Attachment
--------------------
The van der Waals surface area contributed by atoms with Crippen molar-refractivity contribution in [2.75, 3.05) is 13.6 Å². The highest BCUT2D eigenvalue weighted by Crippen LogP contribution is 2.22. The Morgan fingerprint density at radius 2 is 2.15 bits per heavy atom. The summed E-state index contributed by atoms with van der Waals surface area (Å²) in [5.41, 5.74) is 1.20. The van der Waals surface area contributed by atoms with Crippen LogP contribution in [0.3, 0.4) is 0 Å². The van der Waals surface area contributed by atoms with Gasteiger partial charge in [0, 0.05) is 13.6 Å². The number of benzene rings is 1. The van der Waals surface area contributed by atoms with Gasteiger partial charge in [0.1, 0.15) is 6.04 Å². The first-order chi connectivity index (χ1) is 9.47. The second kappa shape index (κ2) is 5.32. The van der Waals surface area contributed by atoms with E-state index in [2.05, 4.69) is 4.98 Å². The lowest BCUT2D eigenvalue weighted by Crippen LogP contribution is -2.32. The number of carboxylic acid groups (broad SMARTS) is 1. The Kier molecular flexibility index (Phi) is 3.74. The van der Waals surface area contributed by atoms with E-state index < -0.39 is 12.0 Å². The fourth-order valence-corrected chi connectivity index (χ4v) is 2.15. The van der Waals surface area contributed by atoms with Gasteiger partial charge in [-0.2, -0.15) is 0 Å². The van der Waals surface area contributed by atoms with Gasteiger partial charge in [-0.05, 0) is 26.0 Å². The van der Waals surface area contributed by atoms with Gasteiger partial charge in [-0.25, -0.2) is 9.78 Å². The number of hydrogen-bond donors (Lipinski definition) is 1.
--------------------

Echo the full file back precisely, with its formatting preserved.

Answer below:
The van der Waals surface area contributed by atoms with Crippen molar-refractivity contribution in [2.75, 3.05) is 13.6 Å². The highest BCUT2D eigenvalue weighted by Crippen LogP contribution is 2.22. The Morgan fingerprint density at radius 2 is 2.15 bits per heavy atom. The summed E-state index contributed by atoms with van der Waals surface area (Å²) in [5.41, 5.74) is 1.20. The van der Waals surface area contributed by atoms with Crippen LogP contribution in [0.3, 0.4) is 0 Å². The van der Waals surface area contributed by atoms with Gasteiger partial charge in [0, 0.05) is 13.6 Å². The number of benzene rings is 1. The van der Waals surface area contributed by atoms with Gasteiger partial charge in [0.1, 0.15) is 6.04 Å². The first-order chi connectivity index (χ1) is 9.47. The second kappa shape index (κ2) is 5.32. The van der Waals surface area contributed by atoms with E-state index in [2.05, 4.69) is 4.98 Å². The lowest BCUT2D eigenvalue weighted by Crippen LogP contribution is -2.32. The number of carboxylic acid groups (broad SMARTS) is 1. The Kier molecular flexibility index (Phi) is 3.74. The van der Waals surface area contributed by atoms with E-state index < -0.39 is 12.0 Å². The fourth-order valence-corrected chi connectivity index (χ4v) is 2.15. The van der Waals surface area contributed by atoms with Gasteiger partial charge in [-0.2, -0.15) is 0 Å². The van der Waals surface area contributed by atoms with Gasteiger partial charge in [-0.05, 0) is 26.0 Å². The van der Waals surface area contributed by atoms with Gasteiger partial charge in [-0.25, -0.2) is 9.78 Å². The number of hydrogen-bond donors (Lipinski definition) is 1.